Tuesday, 29 January 2013

2008, Exhaust Manifold and Fan Problems

Now I had started driving it again it wasn't long before I found the exhaust manifold was starting to develop a leak.  The car had a mild steel tubular manifold when I bought it but sitting around unused for a couple of years had obviously allowed it to rust and get thin enough to crack in a couple of  places.  Luckily I had a new one in stock that I had acquired during the cars lay-up for just such a problem.  The new one was another mild steel tubular manifold that I got from Robsport via Ebay for a very good price.  The rest of the car's exhaust was stainless steel so no corrosion problems there.

Guess what?  Fitting the new manifold turned out to be a bit more of a problem than I expected - surprise, surprise.

Its a two man job to get it all lined up so I asked Chris Riley ( old mate and ex service crew from my rallying days) to help get it all lined up. We also had to make up a short sleeve joining piece as the two pipes were the same size.  The bolts into the head were also a pain with one starting to strip and a couple of others suspect.  They also turned out to be different sizes so the previous owner had also had a similar problem with them, but it all went together and we were mobile again..

Now back from being laid up it was not long before the next problem developed, there was a loud groan/rattle from the front of the engine. I recognised it from my Stag days and it didn't take long to trace the source to the viscous coupling unit on the cooling fan.  New ones were quite expensive at about £50 or more so I chose to go electric instead.

The first choice for an electric fan kit is usually the Kenlowe, but these are not cheap either at over £100. Best way I found was to buy the parts separately which I did from Ebay (again) for just over £60.  This consisted of a new 14" fan, a mounting kit and a thermostat control kit.   Oh, and you need a new much shorter fan belt as well.

All the old viscous stuff and the idler carrying it could now come off the timing cover and it turned out to weigh a ton, well OK not a ton, but its pretty darned heavy and it makes the front of the engine bay much more open as well.

Installation was pretty easy, just needed to fit a relay and sort out a power feed.  Now let the engine warm up and just dial in the temperature you want the fan to start.  I chose a temperature reading of just over half on the gauge and this seems to work well.  The fan rarely cuts in except in traffic.

Monday, 28 January 2013

2008, On The Road Again with Electronic Ignition

Having re-discovered the car, putting it back on the road was not too difficult. It started fairly easily but I couldn't get gears because of the stuck clutch.  My method for freeing it off (used before on several other cars) may seem a bit brutal but it has never failed me yet.
1. Get the engine warmed up and switch off..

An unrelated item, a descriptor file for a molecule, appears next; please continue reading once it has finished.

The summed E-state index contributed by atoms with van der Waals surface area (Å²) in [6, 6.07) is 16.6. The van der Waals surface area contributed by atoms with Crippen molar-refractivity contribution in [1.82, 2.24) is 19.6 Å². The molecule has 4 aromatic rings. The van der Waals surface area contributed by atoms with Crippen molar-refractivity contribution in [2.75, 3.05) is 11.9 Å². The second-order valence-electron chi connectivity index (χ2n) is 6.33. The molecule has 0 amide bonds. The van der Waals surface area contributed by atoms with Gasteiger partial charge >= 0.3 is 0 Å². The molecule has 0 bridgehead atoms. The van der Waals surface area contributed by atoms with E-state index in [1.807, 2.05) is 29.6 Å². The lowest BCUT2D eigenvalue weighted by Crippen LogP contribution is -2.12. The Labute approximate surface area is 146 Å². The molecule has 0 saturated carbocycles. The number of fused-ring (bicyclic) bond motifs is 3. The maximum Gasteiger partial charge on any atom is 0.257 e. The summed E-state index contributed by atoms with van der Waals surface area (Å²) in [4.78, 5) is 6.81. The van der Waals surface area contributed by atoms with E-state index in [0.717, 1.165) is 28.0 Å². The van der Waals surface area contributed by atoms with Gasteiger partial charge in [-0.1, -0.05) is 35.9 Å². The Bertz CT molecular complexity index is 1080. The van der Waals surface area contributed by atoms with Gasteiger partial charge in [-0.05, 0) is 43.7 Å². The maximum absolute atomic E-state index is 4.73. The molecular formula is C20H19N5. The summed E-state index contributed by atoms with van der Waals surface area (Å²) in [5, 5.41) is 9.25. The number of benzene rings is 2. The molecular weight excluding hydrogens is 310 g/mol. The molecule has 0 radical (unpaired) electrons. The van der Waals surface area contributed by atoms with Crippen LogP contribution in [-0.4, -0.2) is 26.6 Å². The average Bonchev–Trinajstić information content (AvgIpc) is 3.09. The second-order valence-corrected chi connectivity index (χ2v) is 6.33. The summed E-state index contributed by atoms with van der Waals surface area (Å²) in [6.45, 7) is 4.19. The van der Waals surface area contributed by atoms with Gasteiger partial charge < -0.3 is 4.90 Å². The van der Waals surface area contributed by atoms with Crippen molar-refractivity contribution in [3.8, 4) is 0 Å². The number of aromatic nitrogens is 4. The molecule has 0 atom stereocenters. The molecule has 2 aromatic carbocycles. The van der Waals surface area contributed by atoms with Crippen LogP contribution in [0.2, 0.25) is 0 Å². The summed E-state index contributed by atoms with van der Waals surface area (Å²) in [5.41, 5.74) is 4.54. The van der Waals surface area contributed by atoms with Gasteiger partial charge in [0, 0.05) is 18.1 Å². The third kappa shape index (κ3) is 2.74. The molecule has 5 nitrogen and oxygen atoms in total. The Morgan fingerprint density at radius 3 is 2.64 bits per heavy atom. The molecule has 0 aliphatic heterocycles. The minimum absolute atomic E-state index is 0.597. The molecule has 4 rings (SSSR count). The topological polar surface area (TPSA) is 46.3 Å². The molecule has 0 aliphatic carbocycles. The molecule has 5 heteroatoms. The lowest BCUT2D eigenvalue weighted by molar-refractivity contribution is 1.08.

2. Put the car in first gear and start the engine, this results in a kangaroo style progress down the road.
3. Holding the clutch pedal down drive the car with on-off-on-off  gas pedal until it releases. May take a few hundred yards but IT WILL release.
This can be an exciting event and should only be attempted in a traffic free area!

Seized rear brake cylinders were replaced and the front calipers freed off by pumping them in and out, with cleaning and application of lots of WD40.  New pads and discs completed the brake overhaul.

My local garage gave it an MOT and we were back on the road, but driving showed up quite a few things that needed work or that I wanted to change.

First thing was those points and the ignition timing.  It didn't take long to discover that changing the points on a TR7 can be a bit of a pain.  The distributor location at the back of the engine makes access difficult and then you discover the bolts that hold the distributor are tucked away under it and even more difficult.  The manual refers to a special tool for this job called a distributor wrench or obstruction wrench.  Its basically a 7/16" ring spanner bent to go round and under the distributor body,  Triumph special tool S349 and SnapOn part no.S9467 and rare as hens teeth.
the TR7 Holy Grail, a Snap-On tool S9467, distributor wrench

Now as it happens, I also wanted to change the inlet manifold as there was a leaky looking stain where a steel insert is located in the casting. The guy I got the car off  had obviously noticed it as well and he had included a shiny new manifold with some other bits when I got it.  Taking off the carbs/inlet manifold also makes access to the distributor much easier so good idea anyway. But then, having got those pesky bolts out I then found that the distibutor body was stuck firmly in the block and it took a lot of  work to get it free.

Having gone through all the aggravation to get at the distibutor there was no way I wanted to do that very often so the obvious next step was to fit electonic ignition.  No more points.  About this time I found a guy on Ebay selling new old stock fully electronic TR7 distributors for £69 which I think is a bargain. It came complete with an amplifier module.   I also found one of those special tools in the USA which cost me about £15 with the postage, but worth its weight in gold.  It all went back together and now ran much better so time to go out and drive it.

Electronic Ignition Amplifier Module
Insides of the New Electronic Distributor